the word “necessity” requires that the OSHA standard can use only the means that are absolutely necessary to suppress the serious danger. Taken seriously, such a narrow reading of the law would require OSHA to predict an emergency and design the most closely matched ETS to entirely eliminate the serious hazard from the workplace. But in virtually any emergency that would require an ETS, no precaution offered by OSHA could ever be 100 percent effective in quelling the emergency. The courts have recognized this practical reality, explaining that ETS standards can necessarily be somewhat general. . . . It cannot be expected that every procedure or practice will be strictly necessary for every substance, type of use or plant operation. OSHA need only demonstrate that its proposed solution is necessary to to relieve a serious risk of death of workers during [the ETS’s] six-month term. (internal quotes and quotation marks omitted)

The Court found that the applicants were unlikely to succeed with their constitutional arguments regarding the commerce clause and the doctrine of non-delegation. By dismissing the petitioners’ claims of irreparable harm (in part by reverting to the risk mitigation options available to employers under the HTA), the Sixth Circuit weighed the factors of irreparable harm in favor of the government and the public interest.

In response to the Sixth Circuit order, OSHA updated its ETS website:

OSHA is pleased that the United States Court of Appeals for the Sixth Circuit has dissolved the Fifth Circuit suspension of the Temporary Emergency Standard for Vaccination and Testing. OSHA can once again implement this vital occupational health standard, which will protect the health of workers by mitigating the unprecedented spread of the virus in the workplace.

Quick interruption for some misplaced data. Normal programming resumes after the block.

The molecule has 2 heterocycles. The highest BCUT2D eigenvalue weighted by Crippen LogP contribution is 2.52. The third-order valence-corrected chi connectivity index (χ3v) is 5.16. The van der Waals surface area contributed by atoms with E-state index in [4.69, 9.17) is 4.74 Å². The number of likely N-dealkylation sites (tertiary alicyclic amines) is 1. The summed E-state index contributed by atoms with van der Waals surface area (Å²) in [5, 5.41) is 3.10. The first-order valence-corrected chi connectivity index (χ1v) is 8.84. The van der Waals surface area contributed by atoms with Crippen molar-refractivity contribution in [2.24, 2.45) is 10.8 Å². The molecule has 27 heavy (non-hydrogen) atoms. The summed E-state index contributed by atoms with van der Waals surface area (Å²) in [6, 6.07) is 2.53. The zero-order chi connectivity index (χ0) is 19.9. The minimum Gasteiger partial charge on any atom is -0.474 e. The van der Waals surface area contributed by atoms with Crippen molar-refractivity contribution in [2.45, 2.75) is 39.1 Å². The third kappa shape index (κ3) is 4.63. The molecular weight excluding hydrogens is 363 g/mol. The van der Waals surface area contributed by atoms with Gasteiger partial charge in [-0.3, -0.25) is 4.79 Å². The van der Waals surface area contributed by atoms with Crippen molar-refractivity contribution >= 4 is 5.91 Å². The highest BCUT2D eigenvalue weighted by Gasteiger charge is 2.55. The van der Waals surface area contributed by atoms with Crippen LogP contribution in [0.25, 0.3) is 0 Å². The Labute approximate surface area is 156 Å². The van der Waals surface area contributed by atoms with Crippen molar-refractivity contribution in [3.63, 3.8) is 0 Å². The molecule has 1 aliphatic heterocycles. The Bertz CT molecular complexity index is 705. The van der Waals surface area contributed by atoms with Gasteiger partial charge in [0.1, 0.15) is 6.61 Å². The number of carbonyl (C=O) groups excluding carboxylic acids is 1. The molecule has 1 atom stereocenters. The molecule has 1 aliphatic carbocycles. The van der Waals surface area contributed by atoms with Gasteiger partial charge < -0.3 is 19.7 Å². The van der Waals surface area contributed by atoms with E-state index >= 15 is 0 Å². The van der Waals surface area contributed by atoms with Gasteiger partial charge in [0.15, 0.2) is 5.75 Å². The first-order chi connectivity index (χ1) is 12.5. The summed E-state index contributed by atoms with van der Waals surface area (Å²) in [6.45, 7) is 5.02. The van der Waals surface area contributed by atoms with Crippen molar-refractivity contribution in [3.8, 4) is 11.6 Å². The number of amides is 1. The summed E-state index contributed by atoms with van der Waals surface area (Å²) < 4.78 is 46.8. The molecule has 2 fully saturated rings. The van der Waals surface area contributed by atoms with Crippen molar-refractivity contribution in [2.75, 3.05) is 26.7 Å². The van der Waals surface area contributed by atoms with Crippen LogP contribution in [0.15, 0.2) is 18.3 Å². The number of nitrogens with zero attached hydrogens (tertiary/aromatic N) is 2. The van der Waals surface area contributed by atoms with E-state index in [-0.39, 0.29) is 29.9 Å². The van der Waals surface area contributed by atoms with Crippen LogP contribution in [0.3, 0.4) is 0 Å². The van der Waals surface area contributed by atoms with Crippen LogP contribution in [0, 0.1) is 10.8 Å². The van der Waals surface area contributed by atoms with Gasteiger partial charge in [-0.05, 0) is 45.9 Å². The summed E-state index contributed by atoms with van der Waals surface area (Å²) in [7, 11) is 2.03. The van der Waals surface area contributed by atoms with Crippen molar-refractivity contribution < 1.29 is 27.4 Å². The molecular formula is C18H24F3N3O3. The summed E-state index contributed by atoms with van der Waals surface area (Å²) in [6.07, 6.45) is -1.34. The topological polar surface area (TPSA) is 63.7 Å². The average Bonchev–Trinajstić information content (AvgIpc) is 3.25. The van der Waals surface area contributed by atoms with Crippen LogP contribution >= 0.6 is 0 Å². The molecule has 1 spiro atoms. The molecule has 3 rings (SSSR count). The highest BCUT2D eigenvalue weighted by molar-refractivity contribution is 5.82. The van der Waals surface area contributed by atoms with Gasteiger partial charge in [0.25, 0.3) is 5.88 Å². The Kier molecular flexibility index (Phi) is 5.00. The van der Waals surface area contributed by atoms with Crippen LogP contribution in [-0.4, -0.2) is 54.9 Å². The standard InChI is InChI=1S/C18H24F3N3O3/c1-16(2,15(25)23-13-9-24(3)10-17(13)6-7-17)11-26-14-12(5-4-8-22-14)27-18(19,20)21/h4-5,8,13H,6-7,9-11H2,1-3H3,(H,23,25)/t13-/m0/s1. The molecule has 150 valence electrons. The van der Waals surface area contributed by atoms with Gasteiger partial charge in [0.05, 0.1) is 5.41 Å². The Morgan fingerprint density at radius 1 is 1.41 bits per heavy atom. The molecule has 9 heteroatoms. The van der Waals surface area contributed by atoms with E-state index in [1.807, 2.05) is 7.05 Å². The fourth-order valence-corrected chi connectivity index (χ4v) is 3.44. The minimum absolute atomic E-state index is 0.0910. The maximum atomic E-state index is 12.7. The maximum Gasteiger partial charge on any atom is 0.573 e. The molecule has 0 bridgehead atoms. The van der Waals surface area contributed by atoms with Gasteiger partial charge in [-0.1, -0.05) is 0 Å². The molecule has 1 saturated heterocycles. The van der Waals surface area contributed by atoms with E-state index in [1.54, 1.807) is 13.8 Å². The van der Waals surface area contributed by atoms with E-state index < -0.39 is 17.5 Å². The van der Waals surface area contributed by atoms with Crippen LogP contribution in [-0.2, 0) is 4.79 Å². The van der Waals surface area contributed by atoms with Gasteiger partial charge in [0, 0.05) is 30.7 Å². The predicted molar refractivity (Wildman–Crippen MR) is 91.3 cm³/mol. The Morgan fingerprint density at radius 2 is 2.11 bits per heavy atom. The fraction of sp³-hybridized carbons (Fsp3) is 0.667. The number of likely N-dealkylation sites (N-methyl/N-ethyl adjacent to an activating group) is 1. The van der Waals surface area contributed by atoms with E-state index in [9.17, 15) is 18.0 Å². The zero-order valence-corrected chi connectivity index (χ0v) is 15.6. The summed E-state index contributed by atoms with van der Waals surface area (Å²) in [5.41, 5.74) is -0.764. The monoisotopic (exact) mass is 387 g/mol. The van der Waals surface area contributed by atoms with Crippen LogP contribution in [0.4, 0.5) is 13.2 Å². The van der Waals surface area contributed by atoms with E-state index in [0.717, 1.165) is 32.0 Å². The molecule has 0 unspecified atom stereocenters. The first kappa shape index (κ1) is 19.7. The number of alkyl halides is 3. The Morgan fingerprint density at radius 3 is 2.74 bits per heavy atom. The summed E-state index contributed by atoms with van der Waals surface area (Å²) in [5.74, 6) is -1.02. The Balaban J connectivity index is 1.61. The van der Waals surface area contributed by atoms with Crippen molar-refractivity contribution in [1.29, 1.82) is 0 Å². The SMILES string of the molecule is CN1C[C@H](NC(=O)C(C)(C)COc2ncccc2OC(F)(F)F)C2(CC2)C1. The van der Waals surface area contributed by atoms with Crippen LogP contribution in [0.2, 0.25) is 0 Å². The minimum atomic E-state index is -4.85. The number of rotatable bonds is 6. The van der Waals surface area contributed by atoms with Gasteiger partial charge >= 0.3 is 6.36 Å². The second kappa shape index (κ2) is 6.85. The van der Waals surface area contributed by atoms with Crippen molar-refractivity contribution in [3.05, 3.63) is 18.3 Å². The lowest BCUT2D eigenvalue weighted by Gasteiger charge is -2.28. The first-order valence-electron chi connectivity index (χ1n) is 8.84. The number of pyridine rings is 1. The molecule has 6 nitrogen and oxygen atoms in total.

To account for any uncertainty created by the suspension, OSHA exercises enforcement discretion with respect to ETS compliance dates. In order to give employers sufficient time to become compliant, OSHA will not issue citations for non-compliance with ETS requirements until January 10, and will not issue citations for non-compliance with requirements. test of the standard by February 9, as long as an employer exercises reasonable and good faith efforts to comply with the standard. OSHA will work closely with the regulated community to provide compliance assistance.

The key to employer compliance efforts is that OSHA has effectively redefined the ETS compliance deadlines to January 10, 2022 (initially December 6, 2021) for the majority of ETS requirements, and to February 9, 2022. (originally Jan. 4, 2022) for employers to begin testing employees who are not fully vaccinated, to account for his period of stay.

Another difficulty for employers to consider is that immediately after the suspension was lifted, numerous emergency suspension applications were filed with the United States Supreme Court, where Justice Kavanaugh oversees the Sixth Circuit. . The petitioners ask that the Court reinstate a stay while the case on the merits progresses. Justice Kavanaugh will determine how and when this process will take place.

The Sixth Circuit order does not definitively resolve the pending legal challenges against the ETS, and the Sixth Circuit will continue to examine the merits of the standard. But with the ETS back in effect – at least for today – employers should strive to comply, reasonably and in good faith, by targeting the dates of January 10 and February 9 to meet the requirements of the ETS. Standard. Seyfarth has resources, like our compliance checklist, to help you reinvigorate your ETS-compliant policies.

Please contact your trusted Seyfarth lawyer to discuss OSHA’s evolving ETS status.